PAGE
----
Hakodate’s Goryokaku Festival and a Visit from our Friends at Sea

In May of 1854, American Commodore Matthew Perry docked in Hakodate with an imposing naval fleet and signed a treaty with the Japanese, opening Hakodate to foreign trade. With more Japanese cities following suit in the coming years, Perry’s arrival was one of several significant events eventually leading to the downfall of the 250 year Tokugawa reign, and the end of the Samurai era. 160 years later, to mark this anniversary, the American missile guided cruiser USS Shiloh pulled into Hakodate Bay, and 380 officers and sailors of the United States Navy came to town.

Commodore Perry opening up the port of Hakodate to foreign trade, as depicted by clay figurines inside the Goryokaku Tower rotuna
Commodore Perry opening up the port of Hakodate to foreign trade, as depicted by clay figurines inside the Goryokaku Tower rotunda

Goryokaku Tower is a modern cream colored pentagonal pillar topped by a two floor glass rotunda that overlooks the star shaped Goryokaku Fort. The fort was designed a year after Perry’s arrival, with the intention of protecting both Hakodate and the main island of Honshu from encroaching Russian fleets, which could have passed through the Tsugaru Strait that divides Hokkaido and Honshu en route to juicier targets like Tokyo. However, rather than defend against Russians, the fort was taken over by Japanese rebels in 1868 during the Boshin War. These rebels, samurai loyal to the Tokugawa Shogun, revolted after the young Emperor Meiji, heavily influenced by anti-samurai advisors, abolished the Tokugawa House. After a series of victories by the new and growing Imperial Army, the remaining samurai fighters established a base at Goryokaku, and, in a very progressive manner, declared Hokkaido a constitutional republic named Ezo. While Ezo’s government was based almost entirely on that of the United States, and even though Ezo held the first democratic elections in Japanese history, the United States refused to grant this infant nation diplomatic recognition. Aided by the French military, Ezo troops put up a strong fight against the invading Japanese Imperial Army the next year, but were soundly defeated, and the flag of the rising sun was raised over Goryokaku Fort on June 27, 1869, thus drawing the Boshin War to a close and ushering in the Meiji Era and rise of Imperial Japan.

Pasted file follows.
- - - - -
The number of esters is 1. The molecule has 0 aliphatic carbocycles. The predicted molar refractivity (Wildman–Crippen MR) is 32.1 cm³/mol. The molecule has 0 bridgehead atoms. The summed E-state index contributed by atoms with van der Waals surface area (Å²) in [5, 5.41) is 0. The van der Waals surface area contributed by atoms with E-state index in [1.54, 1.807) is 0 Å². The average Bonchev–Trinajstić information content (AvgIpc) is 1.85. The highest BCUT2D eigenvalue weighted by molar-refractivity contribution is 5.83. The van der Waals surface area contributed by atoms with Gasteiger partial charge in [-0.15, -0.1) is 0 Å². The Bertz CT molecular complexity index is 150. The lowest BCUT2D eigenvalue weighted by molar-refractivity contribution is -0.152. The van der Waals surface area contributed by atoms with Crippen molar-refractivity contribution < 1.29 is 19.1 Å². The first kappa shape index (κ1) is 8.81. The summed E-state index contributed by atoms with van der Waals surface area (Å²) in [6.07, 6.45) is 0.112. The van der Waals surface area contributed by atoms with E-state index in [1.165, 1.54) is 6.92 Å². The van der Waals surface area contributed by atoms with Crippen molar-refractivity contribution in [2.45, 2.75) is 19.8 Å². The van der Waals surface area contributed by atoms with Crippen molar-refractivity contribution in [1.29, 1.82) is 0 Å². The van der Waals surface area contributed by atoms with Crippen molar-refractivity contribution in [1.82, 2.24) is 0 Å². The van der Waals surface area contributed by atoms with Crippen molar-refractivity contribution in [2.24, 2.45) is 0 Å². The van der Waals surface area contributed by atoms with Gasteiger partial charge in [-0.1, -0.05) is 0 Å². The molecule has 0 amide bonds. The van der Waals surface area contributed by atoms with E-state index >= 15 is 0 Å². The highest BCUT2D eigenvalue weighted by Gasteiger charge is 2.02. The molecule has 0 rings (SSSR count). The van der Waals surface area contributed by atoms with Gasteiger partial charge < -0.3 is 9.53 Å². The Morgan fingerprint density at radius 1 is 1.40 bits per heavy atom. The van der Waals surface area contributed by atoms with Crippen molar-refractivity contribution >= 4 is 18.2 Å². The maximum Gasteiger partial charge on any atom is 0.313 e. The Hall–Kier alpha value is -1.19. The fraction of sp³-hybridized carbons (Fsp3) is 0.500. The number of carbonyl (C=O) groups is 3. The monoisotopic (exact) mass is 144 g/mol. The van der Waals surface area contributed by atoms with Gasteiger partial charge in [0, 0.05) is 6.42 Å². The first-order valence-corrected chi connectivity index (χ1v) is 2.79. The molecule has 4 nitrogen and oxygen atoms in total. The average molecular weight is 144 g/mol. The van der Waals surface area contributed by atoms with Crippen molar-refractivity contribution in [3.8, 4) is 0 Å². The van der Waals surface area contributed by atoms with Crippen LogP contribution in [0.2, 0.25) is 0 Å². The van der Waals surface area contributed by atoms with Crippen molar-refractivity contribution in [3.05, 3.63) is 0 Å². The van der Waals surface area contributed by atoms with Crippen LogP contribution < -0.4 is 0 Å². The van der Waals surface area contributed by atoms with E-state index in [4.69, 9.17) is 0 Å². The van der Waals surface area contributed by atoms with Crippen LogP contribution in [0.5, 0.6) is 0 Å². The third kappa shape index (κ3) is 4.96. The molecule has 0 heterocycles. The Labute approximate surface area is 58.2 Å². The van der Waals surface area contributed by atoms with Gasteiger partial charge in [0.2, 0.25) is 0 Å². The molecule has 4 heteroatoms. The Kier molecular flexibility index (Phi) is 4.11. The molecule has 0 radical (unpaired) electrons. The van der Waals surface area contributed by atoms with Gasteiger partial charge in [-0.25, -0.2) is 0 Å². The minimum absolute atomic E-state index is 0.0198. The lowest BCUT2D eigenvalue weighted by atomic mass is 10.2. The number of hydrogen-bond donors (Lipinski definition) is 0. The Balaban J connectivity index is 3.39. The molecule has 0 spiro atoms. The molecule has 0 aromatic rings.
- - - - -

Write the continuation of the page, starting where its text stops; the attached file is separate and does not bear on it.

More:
Goryokaku Tower
Goryokaku Tower
1880 Japanese painting of the Battle of Hakodate
1880 Japanese painting of the Battle of Hakodate